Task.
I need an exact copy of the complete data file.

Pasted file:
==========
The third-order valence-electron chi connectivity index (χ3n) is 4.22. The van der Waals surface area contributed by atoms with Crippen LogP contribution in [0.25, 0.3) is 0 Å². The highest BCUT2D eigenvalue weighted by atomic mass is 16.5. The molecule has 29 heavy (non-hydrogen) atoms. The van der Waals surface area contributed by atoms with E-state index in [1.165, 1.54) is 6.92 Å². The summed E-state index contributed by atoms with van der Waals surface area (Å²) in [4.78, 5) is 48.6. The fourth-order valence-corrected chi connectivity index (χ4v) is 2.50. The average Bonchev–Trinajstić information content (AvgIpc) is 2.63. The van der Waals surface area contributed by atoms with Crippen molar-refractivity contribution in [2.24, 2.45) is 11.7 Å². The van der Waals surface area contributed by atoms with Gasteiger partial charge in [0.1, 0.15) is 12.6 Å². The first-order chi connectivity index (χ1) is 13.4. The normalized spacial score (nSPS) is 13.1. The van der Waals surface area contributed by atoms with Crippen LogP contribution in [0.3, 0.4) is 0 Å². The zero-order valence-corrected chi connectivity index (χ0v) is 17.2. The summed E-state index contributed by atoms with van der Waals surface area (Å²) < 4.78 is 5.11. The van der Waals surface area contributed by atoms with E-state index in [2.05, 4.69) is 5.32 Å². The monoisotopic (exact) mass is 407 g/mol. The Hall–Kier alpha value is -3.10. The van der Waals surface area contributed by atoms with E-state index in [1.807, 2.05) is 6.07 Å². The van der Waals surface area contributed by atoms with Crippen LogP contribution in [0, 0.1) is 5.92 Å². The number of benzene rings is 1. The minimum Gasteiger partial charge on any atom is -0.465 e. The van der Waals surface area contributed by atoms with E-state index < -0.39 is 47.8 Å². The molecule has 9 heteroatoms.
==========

The third-order valence-electron chi connectivity index (χ3n) is 4.22. The van der Waals surface area contributed by atoms with Crippen LogP contribution in [0.25, 0.3) is 0 Å². The highest BCUT2D eigenvalue weighted by atomic mass is 16.5. The molecule has 29 heavy (non-hydrogen) atoms. The van der Waals surface area contributed by atoms with E-state index in [1.165, 1.54) is 6.92 Å². The summed E-state index contributed by atoms with van der Waals surface area (Å²) in [4.78, 5) is 48.6. The fourth-order valence-corrected chi connectivity index (χ4v) is 2.50. The average Bonchev–Trinajstić information content (AvgIpc) is 2.63. The van der Waals surface area contributed by atoms with Crippen molar-refractivity contribution in [2.24, 2.45) is 11.7 Å². The van der Waals surface area contributed by atoms with Gasteiger partial charge in [0.1, 0.15) is 12.6 Å². The first-order chi connectivity index (χ1) is 13.4. The normalized spacial score (nSPS) is 13.1. The van der Waals surface area contributed by atoms with Crippen LogP contribution in [0.3, 0.4) is 0 Å². The zero-order valence-corrected chi connectivity index (χ0v) is 17.2. The summed E-state index contributed by atoms with van der Waals surface area (Å²) < 4.78 is 5.11. The van der Waals surface area contributed by atoms with E-state index in [2.05, 4.69) is 5.32 Å². The monoisotopic (exact) mass is 407 g/mol. The Hall–Kier alpha value is -3.10. The van der Waals surface area contributed by atoms with E-state index in [1.807, 2.05) is 6.07 Å². The van der Waals surface area contributed by atoms with Crippen LogP contribution in [0, 0.1) is 5.92 Å². The number of benzene rings is 1. The minimum Gasteiger partial charge on any atom is -0.465 e. The van der Waals surface area contributed by atoms with E-state index < -0.39 is 47.8 Å². The molecule has 9 heteroatoms.